Yesterday was a snow day - the first one in 12 years for the TDSB. This meant that when I woke up, the Dotytron was doing a little happy dance that involved much swiveling of the hips - trust me, his hips don't lie. This also meant that me and Master T had the unexpected pleasure of having the Dotytron home with us ALL DAY. It was GLORIOUS! But the time went really quickly - it just made us realize how it would be so nice to have a whole week of snow days.
A lot of our time was spent preparing the house for Chinese New Year, which meant cleaning the house from top to bottom. You're not supposed to sweep on New Year's day, as you're "sweeping" away all your good luck/prosperity, etc." For similar reasons you're not supposed to shower or bathe on New Year's day. I had originally planned on making this lamb and eggplant stew with tadiq (the crusty bottom on Persian rice), but the Dotytron kept balking at it and kept wanting for us to go out for Chinese food for dinner. I didn't want to brave the questionable downtown Chinese restaurants after navigating the questionable, post-storm downtown streets in the Captain, so we settled on a compromise, going to T&T, where we assembled a hodge-podge Chinese meal of randomness, behold:
We made dumplings (pot stickers and soup-filled), and steamed gai lan, and made rice with Chinese sausage (lap cheong), and bought prepared tofu with mushrooms and roasted bbq pork. It was a very pork heavy meal. We followed it up with pan-fried gow (a sweet cake, we bought 2 - 1 coconut and 1 osmanthus flavoured) and black sesame ice cream, because the Dotytron is OBSESSED with any and all things black sesame flavoured. He loves it more than anything. I went a little crazy at T & T and quickly filled up a basket full of random goodies - at one point, as I chucked a tray of coconut buns in the cart, I turned to the Dotytron and said, "I'm going a little crazy here" and he gave me a deadpan, dry, intensely sarcastic, "No. No. Please stop." As we all know, T & T is like the Dotytron's mecca. He loves it there and he loves Chinese food like few other things on earth.
This is what else we've been eating around here:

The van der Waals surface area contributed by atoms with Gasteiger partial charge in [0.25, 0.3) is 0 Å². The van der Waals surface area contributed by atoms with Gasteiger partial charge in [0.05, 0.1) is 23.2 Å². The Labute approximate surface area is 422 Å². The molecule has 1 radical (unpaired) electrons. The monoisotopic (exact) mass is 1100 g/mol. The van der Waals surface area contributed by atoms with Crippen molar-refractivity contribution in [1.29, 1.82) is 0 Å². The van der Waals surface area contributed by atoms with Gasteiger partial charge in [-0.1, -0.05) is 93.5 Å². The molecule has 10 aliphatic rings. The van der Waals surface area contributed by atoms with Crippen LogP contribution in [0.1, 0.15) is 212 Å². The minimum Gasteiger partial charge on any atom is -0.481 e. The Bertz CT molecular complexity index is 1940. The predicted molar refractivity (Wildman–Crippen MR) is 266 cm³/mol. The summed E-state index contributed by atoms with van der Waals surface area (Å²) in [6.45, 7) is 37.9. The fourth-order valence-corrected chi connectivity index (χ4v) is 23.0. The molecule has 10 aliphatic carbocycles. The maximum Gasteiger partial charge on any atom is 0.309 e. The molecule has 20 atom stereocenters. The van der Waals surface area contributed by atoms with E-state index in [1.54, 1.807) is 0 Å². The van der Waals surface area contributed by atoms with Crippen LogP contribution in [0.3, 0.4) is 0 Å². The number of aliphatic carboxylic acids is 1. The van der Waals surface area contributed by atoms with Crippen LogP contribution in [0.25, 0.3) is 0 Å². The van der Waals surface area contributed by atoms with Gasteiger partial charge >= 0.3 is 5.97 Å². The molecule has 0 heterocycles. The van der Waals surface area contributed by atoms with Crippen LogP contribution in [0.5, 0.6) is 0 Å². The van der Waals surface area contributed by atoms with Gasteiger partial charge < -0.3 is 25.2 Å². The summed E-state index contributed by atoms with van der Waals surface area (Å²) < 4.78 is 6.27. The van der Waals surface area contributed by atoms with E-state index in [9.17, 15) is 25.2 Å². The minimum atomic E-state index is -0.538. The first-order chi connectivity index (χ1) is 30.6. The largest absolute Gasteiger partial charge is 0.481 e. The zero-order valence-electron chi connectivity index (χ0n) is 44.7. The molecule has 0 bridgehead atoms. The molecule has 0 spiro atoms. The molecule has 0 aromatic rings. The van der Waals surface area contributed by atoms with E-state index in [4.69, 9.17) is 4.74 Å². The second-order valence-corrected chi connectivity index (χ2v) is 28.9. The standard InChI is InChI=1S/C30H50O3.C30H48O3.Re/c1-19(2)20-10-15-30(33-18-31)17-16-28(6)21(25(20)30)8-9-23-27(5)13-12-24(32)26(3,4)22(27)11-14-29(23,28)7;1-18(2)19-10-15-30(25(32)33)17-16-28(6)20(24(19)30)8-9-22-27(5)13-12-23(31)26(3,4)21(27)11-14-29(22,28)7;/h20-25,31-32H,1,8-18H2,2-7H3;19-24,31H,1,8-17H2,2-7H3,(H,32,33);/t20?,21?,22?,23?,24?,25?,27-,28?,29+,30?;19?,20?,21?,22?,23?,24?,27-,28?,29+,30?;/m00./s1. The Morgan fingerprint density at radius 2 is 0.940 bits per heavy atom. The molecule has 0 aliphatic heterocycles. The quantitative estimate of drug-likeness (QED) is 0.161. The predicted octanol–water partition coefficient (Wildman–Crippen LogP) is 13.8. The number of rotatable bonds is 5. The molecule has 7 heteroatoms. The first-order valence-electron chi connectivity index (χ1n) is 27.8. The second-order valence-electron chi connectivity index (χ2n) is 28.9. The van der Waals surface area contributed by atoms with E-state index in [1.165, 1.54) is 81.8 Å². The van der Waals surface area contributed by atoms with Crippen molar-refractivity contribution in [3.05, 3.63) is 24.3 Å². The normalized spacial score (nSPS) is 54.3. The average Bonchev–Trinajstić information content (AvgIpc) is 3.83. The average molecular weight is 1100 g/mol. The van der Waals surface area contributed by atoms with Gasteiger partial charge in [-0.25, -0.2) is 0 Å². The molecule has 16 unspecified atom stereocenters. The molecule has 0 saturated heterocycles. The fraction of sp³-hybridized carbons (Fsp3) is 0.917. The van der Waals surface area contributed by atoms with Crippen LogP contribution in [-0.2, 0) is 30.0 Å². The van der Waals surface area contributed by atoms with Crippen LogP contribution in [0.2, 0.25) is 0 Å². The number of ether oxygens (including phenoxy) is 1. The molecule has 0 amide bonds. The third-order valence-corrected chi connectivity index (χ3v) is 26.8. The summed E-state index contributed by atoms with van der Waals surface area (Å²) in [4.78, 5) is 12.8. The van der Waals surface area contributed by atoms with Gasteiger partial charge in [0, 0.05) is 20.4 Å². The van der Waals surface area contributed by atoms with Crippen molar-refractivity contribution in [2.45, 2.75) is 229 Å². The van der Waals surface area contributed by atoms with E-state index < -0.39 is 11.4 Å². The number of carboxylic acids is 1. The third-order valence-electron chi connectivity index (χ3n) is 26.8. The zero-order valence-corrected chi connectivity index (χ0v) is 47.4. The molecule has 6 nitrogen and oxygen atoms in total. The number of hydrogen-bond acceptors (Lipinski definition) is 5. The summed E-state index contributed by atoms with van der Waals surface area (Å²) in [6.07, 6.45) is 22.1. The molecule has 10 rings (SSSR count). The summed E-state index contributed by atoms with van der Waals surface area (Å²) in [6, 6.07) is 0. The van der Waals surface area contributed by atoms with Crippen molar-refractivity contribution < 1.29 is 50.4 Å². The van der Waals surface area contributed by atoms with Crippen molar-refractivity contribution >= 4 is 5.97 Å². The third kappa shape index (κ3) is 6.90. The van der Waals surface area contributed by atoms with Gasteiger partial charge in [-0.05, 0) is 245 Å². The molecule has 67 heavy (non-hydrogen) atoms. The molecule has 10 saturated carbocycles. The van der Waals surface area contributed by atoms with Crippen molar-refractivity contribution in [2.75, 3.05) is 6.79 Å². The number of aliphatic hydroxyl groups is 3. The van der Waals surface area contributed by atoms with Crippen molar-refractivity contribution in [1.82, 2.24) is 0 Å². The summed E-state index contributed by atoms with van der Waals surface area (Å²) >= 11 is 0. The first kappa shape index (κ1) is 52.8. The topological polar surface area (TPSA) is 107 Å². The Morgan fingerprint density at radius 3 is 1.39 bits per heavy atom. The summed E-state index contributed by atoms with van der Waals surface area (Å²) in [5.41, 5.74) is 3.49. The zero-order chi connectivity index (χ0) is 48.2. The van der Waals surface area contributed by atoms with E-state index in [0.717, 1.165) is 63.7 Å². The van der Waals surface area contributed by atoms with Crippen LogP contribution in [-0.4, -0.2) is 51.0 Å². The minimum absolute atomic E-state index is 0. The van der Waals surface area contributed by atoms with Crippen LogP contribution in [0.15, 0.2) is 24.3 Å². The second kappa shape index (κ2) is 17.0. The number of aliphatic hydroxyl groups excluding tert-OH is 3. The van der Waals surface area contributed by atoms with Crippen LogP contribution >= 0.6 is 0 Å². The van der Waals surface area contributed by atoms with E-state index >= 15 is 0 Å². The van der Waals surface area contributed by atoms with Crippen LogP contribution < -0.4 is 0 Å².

This was a random meal of homemade falafel balls with tahini-yoghurt sauce, served low-carb in Boston lettuce leaves (I had been remiss in defrosting the pitas.) It ended up working out rather well - I think I might actually prefer this way of eating falafel balls. Makes everything less bready. Alongside I made quick pickled beets.
We were supposed to host our friends S & A for dinner before things went all haywire with our weekend. I was planning a Southern-style menu with a baked ham, zucchini casserole, biscuits, sweet potatoes with marshmallow topping, etc. Upon my return home, faced with a fridge full of zucchini, I turned it into a pasta with whole wheat fusilli, T's chilies, ricotta, and zucchini. It was really tasty - creamy and spicy and chock full of tender bites of zucchini in every forkful.
We watched The King's Speech on the weekend. It wasn't my cup of tea (snork, British reference, snork!) I found it kind of stilted and predictable and Oscar-baity. The performances were decent but I was strangely unmoved by Bertie's plight. I think the real story would have been more stirring - the reluctant monarch who needs to rally the country during a time of crisis crippled with a speech impediment...but the film's depiction was lacking a certain momentum and urgency. They didn't manage to draw me in and make me care. Although I did particularly respond to Helen Bonham Carter as the future Queen Mum - she managed to convey the repressed cheekiness and twinkle the Queen Mum always had in her eye.
We also watched Blue Valentine. Opinions on this film are mixed in the Dotytron-Lagerfeld household, with Lagerfeld pro and the Dotytron con. Lagerfeld feels that the film is beautifully acted and beautifully shot - gorgeous, naturalistic shots suffused with the golden light of sunset on the Brooklyn bridge, or the eerie blue tones of a cheap, future-themed room in a campy sex hotel. I also loved the performances - so real (a lot of the dialogue was ad-libbed) and believable. The Dotytron contends that the story is uber-depressing and he has no interest in seeing these kinds of movies (an opinion shared by Dr. Rei, who has recently come out as wanting only to see movies about extraordinary people and/or the Harry Potter universe.) I believe that sometimes, the art of a film is in its exploration of the mundane. Watching Williams and Gosling (two of the finest actors of their generation) inhabit so fully the roles of Cindy and Dean as they meet, fall in love and subsequently fall out of love, is a treat, as is the dissection of a relationship in decline. The early love is so beautifully depicted - much has been made of Williams' charming tap-dance to Gosling's ukulele-accompanied warbling as one of the more charming scenes of nascent, young, sort-of-poor love ever and it's made all the more poignant by being cast into sharp relief with the rancor that follows.
The nuance in their relationship, the push and the pull of two people who have grown out of love sharing equal blame, is really well done. I can't say that I loved this movie - but I really liked it and thought it was worth watching. I'd take it over the pap of The King's Speech any day.
Tonight we're having dinner with the Roomie and L'Armi at their place. A late dinner as we have a contractor coming by to quote us on some stuff we can't afford.